Wednesday, 13 November 2013

Essay writing: the question



When answering an essay question it is important that before you start writing
you know exactly what the question is asking, so as to be able to answer it appropriately. I read a lot of essays that are either: too descriptive,  answer another question, start by answering the question and then move off target, provide a thorough background to all the issues raised by the question but never actually answer it. This is always difficult for me to see because their authors have spent a lot of time and effort in the research and writing, being let down only by the failure to fully understand the question.

There are a number of methods for analysing questions that I will recommend to you here. Some of them only work for certain question types (or certain students) but most of them have been useful to me at one time or another:
1.           Rewrite the question: Begin “This question is asking me to . . .”, use your own words to complete (translate into your own language if you prefer) and then use this for writing your plan (Planning) and as a check as you write the essay.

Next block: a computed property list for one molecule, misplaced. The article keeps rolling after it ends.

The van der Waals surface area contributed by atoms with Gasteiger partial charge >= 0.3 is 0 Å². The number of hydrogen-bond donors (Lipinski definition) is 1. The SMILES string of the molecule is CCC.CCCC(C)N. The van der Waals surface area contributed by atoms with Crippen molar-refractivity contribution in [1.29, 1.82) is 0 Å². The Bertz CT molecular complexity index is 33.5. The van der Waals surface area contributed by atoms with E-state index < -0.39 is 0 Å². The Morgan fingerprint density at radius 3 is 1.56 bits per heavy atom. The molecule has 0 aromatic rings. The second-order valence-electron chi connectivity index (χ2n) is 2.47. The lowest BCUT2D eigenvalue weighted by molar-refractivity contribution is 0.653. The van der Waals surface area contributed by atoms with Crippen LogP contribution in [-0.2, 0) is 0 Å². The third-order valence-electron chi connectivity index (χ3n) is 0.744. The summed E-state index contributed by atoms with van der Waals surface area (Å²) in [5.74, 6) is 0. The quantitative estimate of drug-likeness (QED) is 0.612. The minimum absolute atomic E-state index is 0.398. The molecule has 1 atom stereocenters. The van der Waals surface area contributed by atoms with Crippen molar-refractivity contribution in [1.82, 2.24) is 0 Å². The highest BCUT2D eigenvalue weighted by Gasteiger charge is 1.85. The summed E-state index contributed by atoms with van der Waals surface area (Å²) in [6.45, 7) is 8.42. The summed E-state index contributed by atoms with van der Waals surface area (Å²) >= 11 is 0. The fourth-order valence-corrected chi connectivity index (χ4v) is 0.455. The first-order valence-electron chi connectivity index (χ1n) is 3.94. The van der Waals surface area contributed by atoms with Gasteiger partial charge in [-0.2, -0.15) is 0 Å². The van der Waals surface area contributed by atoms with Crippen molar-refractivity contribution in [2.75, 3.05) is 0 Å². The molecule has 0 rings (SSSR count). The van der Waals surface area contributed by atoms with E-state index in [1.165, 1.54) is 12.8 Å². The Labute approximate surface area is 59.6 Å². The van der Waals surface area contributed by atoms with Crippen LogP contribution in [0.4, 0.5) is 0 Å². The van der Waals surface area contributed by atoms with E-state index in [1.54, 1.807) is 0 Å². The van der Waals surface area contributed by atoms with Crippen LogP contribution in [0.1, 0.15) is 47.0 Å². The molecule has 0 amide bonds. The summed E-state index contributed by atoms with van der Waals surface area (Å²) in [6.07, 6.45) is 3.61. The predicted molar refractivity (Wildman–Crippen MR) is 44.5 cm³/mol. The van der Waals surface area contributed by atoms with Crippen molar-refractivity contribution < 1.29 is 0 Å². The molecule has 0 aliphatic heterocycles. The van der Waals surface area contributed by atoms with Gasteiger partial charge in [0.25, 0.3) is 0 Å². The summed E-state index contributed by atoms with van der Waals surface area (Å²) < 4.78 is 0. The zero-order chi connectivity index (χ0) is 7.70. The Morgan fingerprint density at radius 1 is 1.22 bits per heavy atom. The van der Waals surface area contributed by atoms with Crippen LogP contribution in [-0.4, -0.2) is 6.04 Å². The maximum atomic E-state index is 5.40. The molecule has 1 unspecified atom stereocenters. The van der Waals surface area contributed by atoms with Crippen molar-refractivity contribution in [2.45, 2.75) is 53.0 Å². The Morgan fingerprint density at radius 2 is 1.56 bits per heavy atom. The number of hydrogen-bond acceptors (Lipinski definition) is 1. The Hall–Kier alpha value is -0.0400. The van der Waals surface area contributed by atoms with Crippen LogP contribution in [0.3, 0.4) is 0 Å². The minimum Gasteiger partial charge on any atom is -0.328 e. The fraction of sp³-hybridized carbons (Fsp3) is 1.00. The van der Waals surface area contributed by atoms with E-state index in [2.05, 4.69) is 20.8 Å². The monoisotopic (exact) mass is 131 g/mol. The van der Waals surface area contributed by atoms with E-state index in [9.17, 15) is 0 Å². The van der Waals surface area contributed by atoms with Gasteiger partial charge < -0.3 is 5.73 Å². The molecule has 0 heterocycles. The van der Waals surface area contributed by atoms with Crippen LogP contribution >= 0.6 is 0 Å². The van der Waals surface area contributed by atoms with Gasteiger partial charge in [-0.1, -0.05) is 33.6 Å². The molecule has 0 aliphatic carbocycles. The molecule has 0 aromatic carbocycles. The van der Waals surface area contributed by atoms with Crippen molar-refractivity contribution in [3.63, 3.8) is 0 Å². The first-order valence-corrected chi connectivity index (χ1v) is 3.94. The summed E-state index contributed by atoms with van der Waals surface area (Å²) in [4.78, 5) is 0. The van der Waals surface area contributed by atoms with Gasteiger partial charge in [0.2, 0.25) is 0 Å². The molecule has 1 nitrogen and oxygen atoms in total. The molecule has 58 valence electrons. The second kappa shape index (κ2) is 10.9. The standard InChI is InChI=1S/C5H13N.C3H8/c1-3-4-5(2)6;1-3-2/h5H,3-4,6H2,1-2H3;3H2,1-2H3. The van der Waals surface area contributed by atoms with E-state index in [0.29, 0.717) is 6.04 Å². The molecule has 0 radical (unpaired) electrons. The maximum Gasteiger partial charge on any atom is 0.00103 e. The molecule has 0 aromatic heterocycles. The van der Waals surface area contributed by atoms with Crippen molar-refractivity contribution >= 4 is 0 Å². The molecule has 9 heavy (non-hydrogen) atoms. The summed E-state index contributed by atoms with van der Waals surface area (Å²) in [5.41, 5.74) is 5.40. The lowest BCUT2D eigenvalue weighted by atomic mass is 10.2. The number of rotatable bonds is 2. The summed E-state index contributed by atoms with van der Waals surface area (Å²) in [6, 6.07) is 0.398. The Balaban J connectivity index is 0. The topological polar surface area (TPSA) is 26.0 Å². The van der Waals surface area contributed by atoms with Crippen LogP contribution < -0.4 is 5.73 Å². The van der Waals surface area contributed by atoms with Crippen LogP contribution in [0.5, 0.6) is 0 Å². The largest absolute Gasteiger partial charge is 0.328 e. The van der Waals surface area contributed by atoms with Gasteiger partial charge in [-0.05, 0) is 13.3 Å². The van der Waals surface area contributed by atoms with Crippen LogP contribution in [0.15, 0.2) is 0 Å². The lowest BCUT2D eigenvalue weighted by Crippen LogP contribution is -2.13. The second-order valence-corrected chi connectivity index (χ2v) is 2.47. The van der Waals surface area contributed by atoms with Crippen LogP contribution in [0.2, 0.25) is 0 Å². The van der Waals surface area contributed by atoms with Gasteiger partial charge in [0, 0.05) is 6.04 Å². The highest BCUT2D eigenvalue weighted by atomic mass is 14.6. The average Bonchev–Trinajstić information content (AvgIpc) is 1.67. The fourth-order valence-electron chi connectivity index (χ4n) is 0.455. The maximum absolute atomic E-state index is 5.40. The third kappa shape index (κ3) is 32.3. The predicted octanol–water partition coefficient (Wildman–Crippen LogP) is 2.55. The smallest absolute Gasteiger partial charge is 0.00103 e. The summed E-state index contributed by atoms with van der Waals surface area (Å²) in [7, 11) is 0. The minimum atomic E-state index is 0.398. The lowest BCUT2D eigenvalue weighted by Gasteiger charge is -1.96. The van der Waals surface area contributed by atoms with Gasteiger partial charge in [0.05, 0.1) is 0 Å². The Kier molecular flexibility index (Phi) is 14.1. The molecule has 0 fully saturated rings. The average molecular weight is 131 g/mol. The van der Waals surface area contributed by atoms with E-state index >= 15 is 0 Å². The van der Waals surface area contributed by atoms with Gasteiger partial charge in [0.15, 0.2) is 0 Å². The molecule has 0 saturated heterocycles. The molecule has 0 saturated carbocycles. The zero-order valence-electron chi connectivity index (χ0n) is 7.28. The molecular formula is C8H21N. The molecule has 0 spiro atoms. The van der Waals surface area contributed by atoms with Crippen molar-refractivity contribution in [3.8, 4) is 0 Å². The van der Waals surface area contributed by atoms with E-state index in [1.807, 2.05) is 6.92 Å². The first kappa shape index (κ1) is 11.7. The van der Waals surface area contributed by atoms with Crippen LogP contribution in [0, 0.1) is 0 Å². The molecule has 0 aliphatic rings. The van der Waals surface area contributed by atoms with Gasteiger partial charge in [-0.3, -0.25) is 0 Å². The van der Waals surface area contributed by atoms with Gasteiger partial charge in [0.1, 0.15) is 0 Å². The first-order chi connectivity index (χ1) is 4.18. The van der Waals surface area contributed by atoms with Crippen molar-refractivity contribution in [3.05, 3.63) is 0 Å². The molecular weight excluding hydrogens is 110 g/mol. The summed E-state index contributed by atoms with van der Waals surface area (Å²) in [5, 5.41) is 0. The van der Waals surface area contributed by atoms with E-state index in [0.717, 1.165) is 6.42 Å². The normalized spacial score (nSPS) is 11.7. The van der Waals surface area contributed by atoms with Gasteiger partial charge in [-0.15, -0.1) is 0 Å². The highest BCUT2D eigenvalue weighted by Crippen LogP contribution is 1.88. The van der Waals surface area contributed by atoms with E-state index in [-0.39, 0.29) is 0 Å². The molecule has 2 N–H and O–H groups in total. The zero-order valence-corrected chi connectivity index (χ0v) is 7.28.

2.           Write out the question and: highlight ‘topic’ words to help you recognise the content required in the essay – list the sources you might use to answer and summarise your existing knowledge (briefly); highlight ‘restricting’ words so you know where the limits lie in relation to the topic – this should insure against going off on a tangent; highlight/underline the instruction words (discuss (Discuss), identify, examine, evaluate, explain, analyse, compare, contrast, criticise etc.) – check you know what each of these requires you to do (see future posts on this blogspot) and be aware that questions that are not specific may: imply the need for a comparison and /or contrast; ask for cause and/or effect relationships to be exposed; imply that an opinion needs to be given; imply the need for evaluation;
3.           Be aware that questions may involve more than one task, meaning that you will need to separate the question into sections and respond to each one;
4.           When you have time, visit the library and look at questions on past exam papers to practice your analytical abilities.
Once you have analysed your question to your satisfaction this forms the basis of your plan and introduction (and eventually your conclusion). The notes you have made for point 1. combined with your restricted topic summary point 2. will need minimal rewriting and becomes your introduction – it will be an introduction to an essay that answers the question!

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